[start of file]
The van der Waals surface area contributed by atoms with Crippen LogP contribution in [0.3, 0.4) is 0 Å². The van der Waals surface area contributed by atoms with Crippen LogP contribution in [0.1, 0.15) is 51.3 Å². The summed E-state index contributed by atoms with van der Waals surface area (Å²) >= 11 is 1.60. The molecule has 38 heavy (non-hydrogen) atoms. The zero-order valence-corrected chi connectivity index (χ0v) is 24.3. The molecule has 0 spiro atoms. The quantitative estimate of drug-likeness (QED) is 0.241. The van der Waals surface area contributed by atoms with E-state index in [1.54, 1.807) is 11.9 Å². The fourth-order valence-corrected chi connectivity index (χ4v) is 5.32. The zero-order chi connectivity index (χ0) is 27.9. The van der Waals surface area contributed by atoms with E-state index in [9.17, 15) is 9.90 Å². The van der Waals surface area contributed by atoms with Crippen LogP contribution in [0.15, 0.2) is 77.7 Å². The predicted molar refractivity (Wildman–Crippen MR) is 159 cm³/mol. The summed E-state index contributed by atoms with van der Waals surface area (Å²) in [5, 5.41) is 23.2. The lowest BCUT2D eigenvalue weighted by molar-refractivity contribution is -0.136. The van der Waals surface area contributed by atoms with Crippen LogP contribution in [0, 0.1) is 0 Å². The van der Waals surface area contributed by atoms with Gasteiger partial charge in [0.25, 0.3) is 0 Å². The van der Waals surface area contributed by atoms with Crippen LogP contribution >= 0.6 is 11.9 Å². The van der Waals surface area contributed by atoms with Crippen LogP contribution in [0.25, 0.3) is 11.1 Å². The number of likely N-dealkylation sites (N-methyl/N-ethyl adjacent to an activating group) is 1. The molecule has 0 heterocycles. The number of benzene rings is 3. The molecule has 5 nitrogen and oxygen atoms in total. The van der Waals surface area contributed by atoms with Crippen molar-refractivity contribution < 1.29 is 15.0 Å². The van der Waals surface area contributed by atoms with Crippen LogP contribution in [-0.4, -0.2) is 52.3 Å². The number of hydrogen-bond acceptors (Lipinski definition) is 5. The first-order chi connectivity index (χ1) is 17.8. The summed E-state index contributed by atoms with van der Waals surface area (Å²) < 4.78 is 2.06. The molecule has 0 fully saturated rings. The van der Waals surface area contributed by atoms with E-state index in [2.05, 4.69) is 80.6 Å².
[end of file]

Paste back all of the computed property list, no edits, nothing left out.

The van der Waals surface area contributed by atoms with Crippen LogP contribution in [0.3, 0.4) is 0 Å². The van der Waals surface area contributed by atoms with Crippen LogP contribution in [0.1, 0.15) is 51.3 Å². The summed E-state index contributed by atoms with van der Waals surface area (Å²) >= 11 is 1.60. The molecule has 38 heavy (non-hydrogen) atoms. The zero-order valence-corrected chi connectivity index (χ0v) is 24.3. The molecule has 0 spiro atoms. The quantitative estimate of drug-likeness (QED) is 0.241. The van der Waals surface area contributed by atoms with E-state index in [1.54, 1.807) is 11.9 Å². The fourth-order valence-corrected chi connectivity index (χ4v) is 5.32. The zero-order chi connectivity index (χ0) is 27.9. The van der Waals surface area contributed by atoms with E-state index in [9.17, 15) is 9.90 Å². The van der Waals surface area contributed by atoms with Crippen LogP contribution in [0.15, 0.2) is 77.7 Å². The predicted molar refractivity (Wildman–Crippen MR) is 159 cm³/mol. The summed E-state index contributed by atoms with van der Waals surface area (Å²) in [5, 5.41) is 23.2. The lowest BCUT2D eigenvalue weighted by molar-refractivity contribution is -0.136. The van der Waals surface area contributed by atoms with Crippen LogP contribution in [0, 0.1) is 0 Å². The van der Waals surface area contributed by atoms with Gasteiger partial charge in [0.25, 0.3) is 0 Å². The van der Waals surface area contributed by atoms with Crippen LogP contribution >= 0.6 is 11.9 Å². The van der Waals surface area contributed by atoms with Crippen LogP contribution in [0.25, 0.3) is 11.1 Å². The number of likely N-dealkylation sites (N-methyl/N-ethyl adjacent to an activating group) is 1. The molecule has 0 heterocycles. The number of benzene rings is 3. The molecule has 5 nitrogen and oxygen atoms in total. The van der Waals surface area contributed by atoms with Crippen molar-refractivity contribution < 1.29 is 15.0 Å². The van der Waals surface area contributed by atoms with Crippen LogP contribution in [-0.4, -0.2) is 52.3 Å². The number of hydrogen-bond acceptors (Lipinski definition) is 5. The first-order chi connectivity index (χ1) is 17.8. The summed E-state index contributed by atoms with van der Waals surface area (Å²) < 4.78 is 2.06. The molecule has 0 fully saturated rings. The van der Waals surface area contributed by atoms with E-state index in [2.05, 4.69) is 80.6 Å².